And there it was. Only eleven days more and I would have been wrong about her. But I was right. On the very day that the country inaugurated a pussy-grabbing misogynist into the white house, she did what I thought she would do. She published the photo on social media. The photo that I predicted she would post sometime in January of the new year. The photo I had expected, yet not quite prepared myself for. The photo that impaled me with a reality that was harder to bear than I thought, was there, piercing and jabbing at my chest from the screen.
It was J. his left arm encircling her waist, his right hand pulling her in at the belt, her left hand resting on his chest, their lips locked and smiling, their eyes closed, patrons sitting on barstools behind them watching screens beyond the frame. It was not exactly the photo I thought it would be.
As cameras broadcast the inauguration of a narcissist on the 20th of January, I avoided television, I avoided the news, I avoided adding any points to any ratings like the great majority of disappointed, disillusioned Americans. Briefly, in search of some form of entertainment, I logged on so I could forget that we still lived in a society so full of hatred for women in power that they would let a charlatan, and his band of pirates, in to rape our Lady Liberty. If I thought I could just escape what was going on in the world, I was wrong. Somewhere along the way, I learned to care. And once you start to care, you realize how much it hurts. Like a clap of thunder pulling me from my soporific lull, she broadcast her love for J. with a quote from Shakespeare,
My bounty is as boundless as the sea, my love as deep;
the more I give to thee, the more I have, for both are infinite.
I was too stunned to remember that the story of star-crossed lovers she quoted from was a "woeful" tragedy. I was stunned, you see, because the photo I had imagined was more like the one she had posted six months earlier, as she embraced and kissed J.’s friend from “the group”. That one was broadcast only six months after the photo of her embracing and kissing her husband. So, "by January", I thought, "I bet she'll post one of those with J". Her timing on Inauguration day was astounding.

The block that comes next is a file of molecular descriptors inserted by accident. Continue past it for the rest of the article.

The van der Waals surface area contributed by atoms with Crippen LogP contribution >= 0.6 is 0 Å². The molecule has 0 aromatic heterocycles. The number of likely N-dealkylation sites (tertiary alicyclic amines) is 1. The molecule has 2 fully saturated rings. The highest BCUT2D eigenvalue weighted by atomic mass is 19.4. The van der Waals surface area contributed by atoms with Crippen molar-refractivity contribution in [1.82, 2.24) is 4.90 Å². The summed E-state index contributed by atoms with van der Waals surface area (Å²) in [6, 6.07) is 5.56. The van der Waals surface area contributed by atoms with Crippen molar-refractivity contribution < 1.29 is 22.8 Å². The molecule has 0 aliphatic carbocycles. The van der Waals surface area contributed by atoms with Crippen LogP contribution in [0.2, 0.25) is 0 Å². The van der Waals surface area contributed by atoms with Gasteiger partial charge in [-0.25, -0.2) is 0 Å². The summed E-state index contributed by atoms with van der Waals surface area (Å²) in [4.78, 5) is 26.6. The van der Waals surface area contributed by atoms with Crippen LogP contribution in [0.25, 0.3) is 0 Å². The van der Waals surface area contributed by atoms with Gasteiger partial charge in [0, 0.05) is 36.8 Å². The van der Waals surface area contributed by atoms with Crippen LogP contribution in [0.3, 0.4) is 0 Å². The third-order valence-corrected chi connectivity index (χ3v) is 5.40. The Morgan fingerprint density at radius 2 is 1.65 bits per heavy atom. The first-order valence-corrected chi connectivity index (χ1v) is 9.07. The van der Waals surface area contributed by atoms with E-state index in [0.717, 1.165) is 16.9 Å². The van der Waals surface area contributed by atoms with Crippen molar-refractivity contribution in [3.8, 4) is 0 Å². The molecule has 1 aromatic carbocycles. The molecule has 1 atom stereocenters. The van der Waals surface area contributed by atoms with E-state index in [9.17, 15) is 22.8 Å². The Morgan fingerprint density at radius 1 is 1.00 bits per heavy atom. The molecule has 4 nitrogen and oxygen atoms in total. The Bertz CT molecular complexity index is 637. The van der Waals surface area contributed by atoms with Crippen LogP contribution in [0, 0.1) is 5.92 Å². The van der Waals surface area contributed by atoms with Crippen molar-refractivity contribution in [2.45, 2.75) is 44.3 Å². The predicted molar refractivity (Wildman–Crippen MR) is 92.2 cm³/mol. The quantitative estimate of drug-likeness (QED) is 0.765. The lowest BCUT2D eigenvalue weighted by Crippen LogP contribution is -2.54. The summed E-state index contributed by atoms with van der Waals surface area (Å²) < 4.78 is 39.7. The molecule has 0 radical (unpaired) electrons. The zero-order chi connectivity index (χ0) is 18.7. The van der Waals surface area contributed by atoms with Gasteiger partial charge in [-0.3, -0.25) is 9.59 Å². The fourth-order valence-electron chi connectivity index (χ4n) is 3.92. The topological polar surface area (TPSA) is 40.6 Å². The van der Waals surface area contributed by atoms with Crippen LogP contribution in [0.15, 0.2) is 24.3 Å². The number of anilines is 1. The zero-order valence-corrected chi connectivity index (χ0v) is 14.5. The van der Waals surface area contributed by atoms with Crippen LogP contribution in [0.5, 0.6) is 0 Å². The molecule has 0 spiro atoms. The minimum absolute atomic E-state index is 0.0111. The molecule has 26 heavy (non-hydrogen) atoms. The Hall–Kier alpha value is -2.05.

She was “fresh meat” (a newly single woman) in “the group”, that same group of friends that J. and I fought about on New Year’s Eve three years ago, so I knew who it was when J told me he was seeing someone from the group. But, the photo she posted on inauguration day was different than the ones she had posted of J.’s friend and her husband before him. In this photo, the man she was kissing was engaged in the activity. He was returning her affection. And that’s what stunned me.
You see, it was only three days after a narcissist won the election that he began a relationship with her – only seven days after the day that I angrily pulled on my boots at J.’s kitchen door as he stood, pleading, “don’t leave!” It was only the Saturday night before they hooked up that I was lying in J.’s bed contemplating surrendering to him again after months of waiting for him to take that ninth step - holding out for a different ending to our story. They got together on the Saturday after the rainy Saturday night that I raced back to my apartment from his at midnight and posted a scene from Sleeping with the Enemy to thank him for reminding me of … that side of J. “Be glad!” I thought to myself as I stared at the photo, “you didn’t give in”. But I wasn’t glad.
The sky was clear and warm that Sunday evening last June when the man staying with me called out, "Paulina, someone's here to see you!"